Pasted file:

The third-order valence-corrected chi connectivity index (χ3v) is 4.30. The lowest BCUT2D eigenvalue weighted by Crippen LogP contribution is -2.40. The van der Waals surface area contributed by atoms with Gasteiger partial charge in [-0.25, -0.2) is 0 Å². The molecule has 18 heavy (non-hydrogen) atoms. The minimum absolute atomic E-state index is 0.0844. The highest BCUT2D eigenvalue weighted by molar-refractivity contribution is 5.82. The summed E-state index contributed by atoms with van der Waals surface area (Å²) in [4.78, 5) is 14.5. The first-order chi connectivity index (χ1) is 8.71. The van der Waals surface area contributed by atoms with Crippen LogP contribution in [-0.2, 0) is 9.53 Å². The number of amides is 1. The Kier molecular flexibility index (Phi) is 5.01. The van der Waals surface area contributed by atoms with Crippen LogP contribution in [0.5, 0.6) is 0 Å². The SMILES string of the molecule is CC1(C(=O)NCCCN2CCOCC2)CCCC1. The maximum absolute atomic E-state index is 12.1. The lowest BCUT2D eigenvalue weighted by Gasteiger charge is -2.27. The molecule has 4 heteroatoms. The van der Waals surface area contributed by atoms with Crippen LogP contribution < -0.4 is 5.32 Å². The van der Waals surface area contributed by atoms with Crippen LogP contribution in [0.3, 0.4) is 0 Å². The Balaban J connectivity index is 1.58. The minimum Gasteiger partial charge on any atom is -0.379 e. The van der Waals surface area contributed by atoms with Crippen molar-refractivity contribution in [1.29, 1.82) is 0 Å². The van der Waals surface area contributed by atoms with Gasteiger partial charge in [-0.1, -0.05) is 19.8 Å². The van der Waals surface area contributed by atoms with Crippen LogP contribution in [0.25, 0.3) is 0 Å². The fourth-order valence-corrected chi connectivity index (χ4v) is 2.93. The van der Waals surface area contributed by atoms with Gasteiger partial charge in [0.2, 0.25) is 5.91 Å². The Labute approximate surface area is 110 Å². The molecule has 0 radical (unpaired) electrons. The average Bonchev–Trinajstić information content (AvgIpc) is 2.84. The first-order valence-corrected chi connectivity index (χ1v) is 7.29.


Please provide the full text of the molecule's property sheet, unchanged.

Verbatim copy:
The third-order valence-corrected chi connectivity index (χ3v) is 4.30. The lowest BCUT2D eigenvalue weighted by Crippen LogP contribution is -2.40. The van der Waals surface area contributed by atoms with Gasteiger partial charge in [-0.25, -0.2) is 0 Å². The molecule has 18 heavy (non-hydrogen) atoms. The minimum absolute atomic E-state index is 0.0844. The highest BCUT2D eigenvalue weighted by molar-refractivity contribution is 5.82. The summed E-state index contributed by atoms with van der Waals surface area (Å²) in [4.78, 5) is 14.5. The first-order chi connectivity index (χ1) is 8.71. The van der Waals surface area contributed by atoms with Crippen LogP contribution in [-0.2, 0) is 9.53 Å². The number of amides is 1. The Kier molecular flexibility index (Phi) is 5.01. The van der Waals surface area contributed by atoms with Crippen LogP contribution in [0.5, 0.6) is 0 Å². The SMILES string of the molecule is CC1(C(=O)NCCCN2CCOCC2)CCCC1. The maximum absolute atomic E-state index is 12.1. The lowest BCUT2D eigenvalue weighted by Gasteiger charge is -2.27. The molecule has 4 heteroatoms. The van der Waals surface area contributed by atoms with Crippen LogP contribution < -0.4 is 5.32 Å². The van der Waals surface area contributed by atoms with Crippen LogP contribution in [0.3, 0.4) is 0 Å². The Balaban J connectivity index is 1.58. The minimum Gasteiger partial charge on any atom is -0.379 e. The van der Waals surface area contributed by atoms with Crippen molar-refractivity contribution in [1.29, 1.82) is 0 Å². The van der Waals surface area contributed by atoms with Gasteiger partial charge in [-0.1, -0.05) is 19.8 Å². The van der Waals surface area contributed by atoms with Crippen LogP contribution in [0.25, 0.3) is 0 Å². The fourth-order valence-corrected chi connectivity index (χ4v) is 2.93. The van der Waals surface area contributed by atoms with Gasteiger partial charge in [0.2, 0.25) is 5.91 Å². The Labute approximate surface area is 110 Å². The molecule has 0 radical (unpaired) electrons. The average Bonchev–Trinajstić information content (AvgIpc) is 2.84. The first-order valence-corrected chi connectivity index (χ1v) is 7.29.